Amy Klobuchar, who came in third in the New Hampshire primary, underscored her moderate proposals and record of winning over rural and red districts as the pathway to beating Trump. Warren pitched herself as a fighter for working class families.

Biden repeated his promise that the tide would turn as voting moved from Iowa and New Hampshire, two predominantly white states, to more diverse ones like Nevada and South Carolina, which votes next Saturday. And he stressed his longstanding ties to organized labor.

“This campaign is really just getting started. We’re finally at a place where there are folks that represent the country, look like the country,” he said Friday during a stop at a Las Vegas union hall. “They’re good folks in Iowa and New Hampshire but this looks like America.”

In the city that in 2017 suffered the largest-ever mass shooting by a single gunman in U.S. history, he also emphasized his long record of pressing for tougher gun laws. On Thursday, he was joined by Nevadans who lost loved ones to gun violence as he promise to take steps to eliminate gunmakers’ liability shield — something that Sanders voted 15 years ago to enact — beginning on the first day of his presidency.

Iowa Haunts Nevada

It is unclear whether there will even be a winner announced on Saturday night.

The Nevada Democratic Party has been rushing to prevent a repeat of this month’s debacle at the Iowa caucuses, where confusion and phone app glitches led to a days-long delay in reporting results. The party is holding last-minute classes to train volunteers on its new calculator on party-owned Apple Inc. iPads. Results from early voting will already have been inputted.

The party has gone out of its way to insist that it will not be using an app like Iowa’s, which was the original plan. To address concerns about user error, volunteers will also be expected to call the results into a phone hotline and input them on a paper record.

The last-minute training efforts worried some caucus volunteers.

“I would be the happiest person in the world if everything works, but I am nervous,” said Seth Morrison. “We have a new tool that is untested, then we have a very complex caucus process.”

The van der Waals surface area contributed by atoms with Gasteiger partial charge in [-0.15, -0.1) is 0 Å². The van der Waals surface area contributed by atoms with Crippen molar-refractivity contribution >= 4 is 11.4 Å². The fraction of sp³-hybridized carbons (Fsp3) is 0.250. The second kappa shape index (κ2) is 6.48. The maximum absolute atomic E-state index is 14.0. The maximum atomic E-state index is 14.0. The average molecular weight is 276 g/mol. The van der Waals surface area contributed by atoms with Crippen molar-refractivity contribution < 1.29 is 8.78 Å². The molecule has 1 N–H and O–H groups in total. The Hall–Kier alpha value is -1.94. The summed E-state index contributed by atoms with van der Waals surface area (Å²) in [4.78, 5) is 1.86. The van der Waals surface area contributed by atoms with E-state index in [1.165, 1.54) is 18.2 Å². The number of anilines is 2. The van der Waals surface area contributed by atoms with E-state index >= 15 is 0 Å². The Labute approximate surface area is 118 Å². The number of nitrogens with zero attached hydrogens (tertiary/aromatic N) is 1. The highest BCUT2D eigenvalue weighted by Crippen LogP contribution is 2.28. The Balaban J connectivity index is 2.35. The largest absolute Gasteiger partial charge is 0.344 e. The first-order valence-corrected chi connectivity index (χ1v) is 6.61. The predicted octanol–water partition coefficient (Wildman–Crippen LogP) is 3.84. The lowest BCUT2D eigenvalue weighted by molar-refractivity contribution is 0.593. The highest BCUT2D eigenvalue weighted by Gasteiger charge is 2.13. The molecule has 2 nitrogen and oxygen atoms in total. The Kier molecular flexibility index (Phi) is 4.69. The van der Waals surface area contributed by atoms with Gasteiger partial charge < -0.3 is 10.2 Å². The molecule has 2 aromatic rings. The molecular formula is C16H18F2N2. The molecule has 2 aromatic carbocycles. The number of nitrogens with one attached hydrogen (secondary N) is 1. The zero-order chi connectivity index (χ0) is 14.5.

— With assistance by William Turton

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Election-Year Trump Says He’s Ready To Float Farmers On Another River Of Taxpayer Cash

President Donald Trump tweeted Friday that he’s prepared to fork over still more massive taxpayer subsidies to help farmers get through the trade wars he concocted.

He also falsely claimed yet again that money “coming into the country” from tariffs will cover the costs. In fact, tariffs imposed by him are paid by American companies that import goods or parts, which typically pass those costs onto U.S. consumers. The nonpartisan Congressional Budget Office estimated in a report two weeks ago that the tariffs will cost the average American family $1,277 this year.

Trump has already directed an extra $28 billion on top of regular subsidies paid to farmers, who are credited with helping him win the 2016 election, to mitigate the effects of his trade war and retaliatory tariffs. Nearly 40% of farm income last year was provided by government insurance and taxpayer subsidies. 

But farmers are still struggling mightily with the impacts of the trade war, as well as weather complications and international food prices. Farm bankruptcies last year were up 24%.

The Trump administration last month signed a “Phase 1” trade deal with China which includes a pledge from China for major purchases of U.S. farm goods. But China’s struggle with the outbreak of the coronavirus could impact that plan. 

The non partisan Government Accountability Office is launching an investigation into how Trump’s farm subsidies are handed out amid complaints that the money is not going to those who most need it, but to regions most important to Trump’s re-election, and to corporations.

The probe is being initiated at the request of Sen. Debbie Stabenow (D-Mich.), who has complained that the program is providing more funds to southern states that voted for Trump and favoring large and foreign agriculture companies over small farms.